Wearing AR/FR Clothing: A Story of Survival and Protection

Arc-rated and flame resistant (AR / FR) clothing is indispensable for workers facing arc flash, flash fire, or combustible dust hazards due to their brief and directional nature. Unlike flammable clothing that can ignite and continue to burn, AR / FR garments prevent ignition and offer vital insulation against thermal hazards. In the video shown below, Scott Margolin, Vice President of Technical, underscores that survivability hinges on wearing AR / FR clothing. Choosing AR / FR gear is not just a matter of compliance; it’s a life-saving decision that eliminates the risk of clothing becoming fuel and provides essential protection from burns. In hazardous environments, the switch to AR / FR clothing is a direct investment in safety and well-being, ensuring workers are shielded from catastrophic outcomes.


Survivability in Burn Situations

As Scott elaborates, in instances where someone is exposed to an arc flash, flash fire, or combustible dust hazard, and end up in the hospital, the question often becomes whether that person will survive. Two factors that impact that outcome are age and total body surface area (TBSA).  Older individuals are less likely to survive similar injuries due to slower healing, while the extent of TBSA with second- or third- degree burns also plays a crucial role in determining survival chances.

Second- and third- degree burns are critical indicators of survival and significantly affect quality of life. Second-degree burns form blisters on the skin, while third-degree burns cause skin death that cannot regenerate and necessitates grafting – transferring healthy skin from an area of the body to repair the damaged skin. With a larger surface area affected by these burns, there’s a higher risk of infection due to more pathways for infectious agents, prolonging hospital stays and recovery.

What Percentage of Body Burn is Considered Catastrophic or Fatal?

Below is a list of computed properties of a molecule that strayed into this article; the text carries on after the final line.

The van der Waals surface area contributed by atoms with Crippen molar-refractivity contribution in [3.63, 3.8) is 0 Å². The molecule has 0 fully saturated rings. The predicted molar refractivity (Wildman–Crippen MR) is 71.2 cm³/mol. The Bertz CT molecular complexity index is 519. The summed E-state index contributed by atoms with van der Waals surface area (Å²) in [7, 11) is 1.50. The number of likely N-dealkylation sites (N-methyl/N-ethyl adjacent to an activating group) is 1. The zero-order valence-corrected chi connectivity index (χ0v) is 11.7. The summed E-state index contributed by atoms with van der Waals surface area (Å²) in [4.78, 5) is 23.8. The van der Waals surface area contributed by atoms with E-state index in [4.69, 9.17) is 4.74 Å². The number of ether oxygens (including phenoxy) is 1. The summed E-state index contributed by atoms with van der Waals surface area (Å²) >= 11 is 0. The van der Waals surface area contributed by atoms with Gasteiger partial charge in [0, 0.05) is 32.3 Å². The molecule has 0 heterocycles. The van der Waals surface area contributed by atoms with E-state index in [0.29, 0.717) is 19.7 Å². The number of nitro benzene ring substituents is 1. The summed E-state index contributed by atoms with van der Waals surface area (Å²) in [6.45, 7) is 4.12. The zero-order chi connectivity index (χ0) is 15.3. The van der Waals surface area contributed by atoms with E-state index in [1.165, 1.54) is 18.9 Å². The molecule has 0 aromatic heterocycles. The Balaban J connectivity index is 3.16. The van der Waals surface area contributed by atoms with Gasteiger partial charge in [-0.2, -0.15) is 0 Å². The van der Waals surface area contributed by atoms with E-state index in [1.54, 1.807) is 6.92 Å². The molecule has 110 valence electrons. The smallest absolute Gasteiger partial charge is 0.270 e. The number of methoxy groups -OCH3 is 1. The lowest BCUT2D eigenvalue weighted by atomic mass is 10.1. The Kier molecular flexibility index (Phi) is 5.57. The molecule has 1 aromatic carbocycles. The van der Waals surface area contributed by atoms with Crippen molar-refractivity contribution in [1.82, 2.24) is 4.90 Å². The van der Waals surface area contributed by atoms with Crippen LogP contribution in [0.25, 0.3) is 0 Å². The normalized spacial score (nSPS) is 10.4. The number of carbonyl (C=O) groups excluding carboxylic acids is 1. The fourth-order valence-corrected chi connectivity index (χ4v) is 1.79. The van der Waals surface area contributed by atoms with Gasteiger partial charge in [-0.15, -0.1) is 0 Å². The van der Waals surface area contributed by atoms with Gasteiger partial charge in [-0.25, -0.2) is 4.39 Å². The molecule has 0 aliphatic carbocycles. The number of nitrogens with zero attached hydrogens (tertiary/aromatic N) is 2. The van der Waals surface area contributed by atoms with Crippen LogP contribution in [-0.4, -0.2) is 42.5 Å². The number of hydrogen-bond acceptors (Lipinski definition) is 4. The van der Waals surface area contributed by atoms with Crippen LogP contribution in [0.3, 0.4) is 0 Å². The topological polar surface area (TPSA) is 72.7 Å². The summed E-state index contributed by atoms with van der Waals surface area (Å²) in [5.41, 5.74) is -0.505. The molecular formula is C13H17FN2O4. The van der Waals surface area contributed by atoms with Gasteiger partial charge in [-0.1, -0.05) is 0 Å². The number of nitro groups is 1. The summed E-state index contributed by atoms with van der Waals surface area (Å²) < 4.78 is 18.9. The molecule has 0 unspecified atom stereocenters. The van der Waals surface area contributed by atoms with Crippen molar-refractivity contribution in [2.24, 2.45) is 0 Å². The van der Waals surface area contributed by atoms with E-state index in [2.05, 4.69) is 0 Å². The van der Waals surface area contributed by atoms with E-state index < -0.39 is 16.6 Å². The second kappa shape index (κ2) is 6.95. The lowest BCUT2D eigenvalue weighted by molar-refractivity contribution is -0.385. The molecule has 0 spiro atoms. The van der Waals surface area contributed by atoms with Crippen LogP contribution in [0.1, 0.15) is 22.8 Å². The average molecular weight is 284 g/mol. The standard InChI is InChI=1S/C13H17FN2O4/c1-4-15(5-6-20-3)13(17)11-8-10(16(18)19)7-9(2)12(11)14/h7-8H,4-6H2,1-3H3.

Burns exceeding 50% of body surface are typically catastrophic or possibly fatal. The average adult’s upper body skin area is around 60% of the body’s surface area, making ignition related burns that cause over 50% body burn especially concerning or even fatal.

Assessing Respiratory Dangers

It’s crucial to understand that heat rises, posing a serious risk if clothing ignites. Breathing fire due to burning clothing can lead to fatal consequences like esophageal swelling or lung damage, hindering oxygenation. If clothing ignites, the wearer of that clothing is going to breathe fire because the fire continues to burn. That’s why it is so important to wear AR / FR clothing – don’t wear fuel!

There are nuanced variations between the arc flash standards ASTM F1506, ASTM F1959, and the flash fire NFPA 2112 standard in their criteria for acceptable AR versus FR clothing. ASTM F1506 establishes minimum performance requirements for flame resistance, arc rating, and mechanical durability. On the other hand, NFPA 2112 requires clothing to achieve a 50% or less predicted second- and third- degree body burn in the manikin test. However, it’s crucial to consider what exactly constitutes a pass.

Go beyond the standard to protect employees by providing AR / FR clothing that is not just compliant but is also comfortable.

We also cover this topic in part of our Proud to Protect Canada series. If you’re a Canadian company or worker interested in learning more, we encourage you to check it out.

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